Aging Around the World: France

by Patti Digh, Council on Aging for Henderson County Board Member

In this series, we are exploring the norms around aging in each of the countries that will be represented at our Wine Around the World event on October 22, 2015. There are tickets left, but they’re going fast. Tickets can be purchased at our office or online here: coa.eventbrite.

Old Age is Relative

Frequently, the average life expectancy in a given region determines what age counts as “old.”

For example, in the United States, where the average life expectancy is over 78 years, people are not considered “old” until they are in their sixties or seventies.

However, in Chad the average life expectancy is less than 49 years. People in their thirties or forties are therefore already middle-aged or “old.”

These variations in people’s perceptions of who is considered elderly indicates that notions of youth and age are culturally constructed. There is thus no such thing as a universal age for being considered old. This concept of “old” is also influenced by cultural norms and stereotypes of “old” in various cultures.

Let’s journey to France to see what “old” means there, and what “rights” the elderly have there.

Elder Rights in France

WAW-France-blogpostA new Elderly Rights Law passed in China wags a finger at adult children, warning them to “never neglect or snub elderly people” and mandating that they visit their elderly parents often, regardless of how far away they live. The law includes enforcement mechanisms, too: Offspring who fail to make such trips to mom and dad face potential punishment ranging from fines to jail time.

Western cultures tend to be youth-centric, emphasizing attributes like individualism and independence. This relates back to the Protestant work ethic, which ties an individual’s value to his or her ability to work — something that diminishes in old age. Anthropologist Jared Diamond, who has studied the treatment of the elderly across cultures, has said the geriatric in countries like the U.K. and U.S. live “lonely lives separated from their children and lifelong friends.” As their health deteriorates, the elderly in these cultures often move to retirement communities, assisted living facilities, and nursing homes.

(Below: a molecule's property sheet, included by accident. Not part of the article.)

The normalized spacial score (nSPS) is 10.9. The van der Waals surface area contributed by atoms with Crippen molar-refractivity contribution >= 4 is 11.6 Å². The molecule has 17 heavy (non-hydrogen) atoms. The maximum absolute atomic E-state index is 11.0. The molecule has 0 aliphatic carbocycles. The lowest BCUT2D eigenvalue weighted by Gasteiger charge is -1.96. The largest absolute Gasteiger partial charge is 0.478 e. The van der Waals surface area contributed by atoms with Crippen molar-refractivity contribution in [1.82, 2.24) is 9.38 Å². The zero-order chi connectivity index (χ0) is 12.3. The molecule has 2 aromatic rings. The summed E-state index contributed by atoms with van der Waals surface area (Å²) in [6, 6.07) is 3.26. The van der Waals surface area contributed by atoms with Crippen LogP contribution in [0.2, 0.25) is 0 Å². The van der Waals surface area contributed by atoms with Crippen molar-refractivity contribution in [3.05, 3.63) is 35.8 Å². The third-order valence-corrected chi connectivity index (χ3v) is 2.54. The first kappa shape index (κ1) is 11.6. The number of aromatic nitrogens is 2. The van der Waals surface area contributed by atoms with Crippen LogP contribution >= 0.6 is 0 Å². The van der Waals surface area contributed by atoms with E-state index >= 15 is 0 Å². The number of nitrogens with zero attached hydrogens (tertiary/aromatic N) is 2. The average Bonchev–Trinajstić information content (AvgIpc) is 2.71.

It’s difficult to imagine such an Elderly Rights Law being a legislative priority in many Western cultures. France did, however, pass a similar decree in 2004 (Article 207 of the Civil Code) requiring its citizens to keep in touch with their geriatric parents. It was only enacted following two disturbing events, though: One was the publication of statistics revealing France had the highest rate of pensioner suicides in Europe, and the other was the aftermath of a heat wave that killed 15,000 people — most of them elderly, and many of whom had been dead for weeks before they were found.

In France, the elderly receive a payment similar to Social Security, which increases according to the recipient’s income and care needs. But these insurance programs only provide financial support, and do little, if anything, to address what the Chinese call the “spiritual needs” of the old. China’s law, therefore, was intended to exert moral pressure on sons and daughters to attend to their parents — seeing retired parents, that legislation makes clear, is your job.

What does the Council on Aging Henderson County do that reflects the values of France around aging? While the Council on Aging primarily focuses on providing tangible support for the elderly — with food programs like Meals on Wheels — contact through social workers and volunteers provides the social, human connection that’s equally important.